The Los Angeles Kings have officially cut ties with veteran forward Ilya Kovalchuk. Kovalchuk has played 14 seasons in the NHL, nine of which he scored 30 or more goals. At the age of 36 a lot of people think Kovalchuk is done in the NHL, but he thinks otherwise. Is it worth the Bruins time to bring in Kovalchuk in an attempt to solve their everlasting secondary scoring issue? I think so.
No money? No problem.
According to TSN’s Darren Dregar, Ilya Kovalchuk still wants to play at the NHL level. He is even willing to take the veteran’s minimum to play with a cup contender. With the Bruins currently sitting in second place behind the Capitols in the points race in the Eastern Conference, as well as in the league points race, the Bruins have certainly put themselves in a spot to contend for a cup so far this season.
The Bruins currently have very little cap space. Even if he’s willing to take the veterans minimum, in order to bring in Ilya Kovalchuk, the Bruins would have to send somebody down to Providence, which would require most players going through waivers to get there. The only player on the Bruins roster who is currently waiver exempt is Anders Bjork. With the level of Bjorks play so far this season in the NHL, I think the only way he gets sent down is if Don Sweeney doesn’t want to risk losing a player through waivers. Aside from Bjork, I think Par Lindholm and Brett Ritchie are both worthy of demotions to Providence at this point.
Low risk/High reward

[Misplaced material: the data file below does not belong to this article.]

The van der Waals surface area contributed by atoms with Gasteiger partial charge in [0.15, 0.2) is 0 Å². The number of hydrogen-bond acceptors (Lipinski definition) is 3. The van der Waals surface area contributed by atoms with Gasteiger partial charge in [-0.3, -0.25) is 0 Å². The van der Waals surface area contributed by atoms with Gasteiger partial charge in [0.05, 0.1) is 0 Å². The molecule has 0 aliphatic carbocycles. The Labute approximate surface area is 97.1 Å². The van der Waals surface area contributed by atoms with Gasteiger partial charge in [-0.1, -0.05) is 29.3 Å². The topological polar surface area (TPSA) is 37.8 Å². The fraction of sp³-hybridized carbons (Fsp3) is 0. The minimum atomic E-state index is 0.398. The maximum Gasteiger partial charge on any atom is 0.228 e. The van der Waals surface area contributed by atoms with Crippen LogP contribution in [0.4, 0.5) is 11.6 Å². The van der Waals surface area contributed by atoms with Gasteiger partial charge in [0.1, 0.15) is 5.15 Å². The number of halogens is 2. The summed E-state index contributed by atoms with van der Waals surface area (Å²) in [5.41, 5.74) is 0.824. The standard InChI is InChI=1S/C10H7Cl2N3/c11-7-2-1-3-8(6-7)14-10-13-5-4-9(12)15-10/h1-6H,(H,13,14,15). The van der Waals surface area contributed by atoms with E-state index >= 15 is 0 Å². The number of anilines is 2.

Losing Brett Ritchie or Par Lindholm wont be a very big loss for the Bruins. They are both two players who have small roles and who have both contributed very little to the success of the Bruins this season. With Zach Senyshyn returning to play, and Karson Kuhlman being closer to returning, both players are good enough to replace Ritchie or Lindholm at the NHL level. That is if the Kovalchuk experiment doesn’t turn out. If it does, then all is well for the Bruins. Another convenient thing about one of Lindholm or Ritchie being sent down would be the fact that both are forwards like Kovalchuk. That saves the Bruins from overloading one position, or possibly thinning themselves out on the blueline.
While its very unlikely that Ilya Kovalchuk gets back to his elite puck moving, goal scoring days, at the very least the awareness and experience that Kovalchuk has when it comes to finding ways to put the puck in the net are worth it alone.
The worst that comes out of this whole potential scenario is that Kovalchuk doesn’t pan out, and the Bruins lost whoever they might choose to send down via waivers. Even if they do lost one of Ritchie or Lindholm, it would free up a roster spot for Zach Senyshyn or Karson Kuhlman. Either way, in my opinion, for the veteran minimum contract for just the rest of the season, this is a no brainer: Give Kovy a shot to redeem himself.
Credit to pucksandpitchforks.com for the cover photo.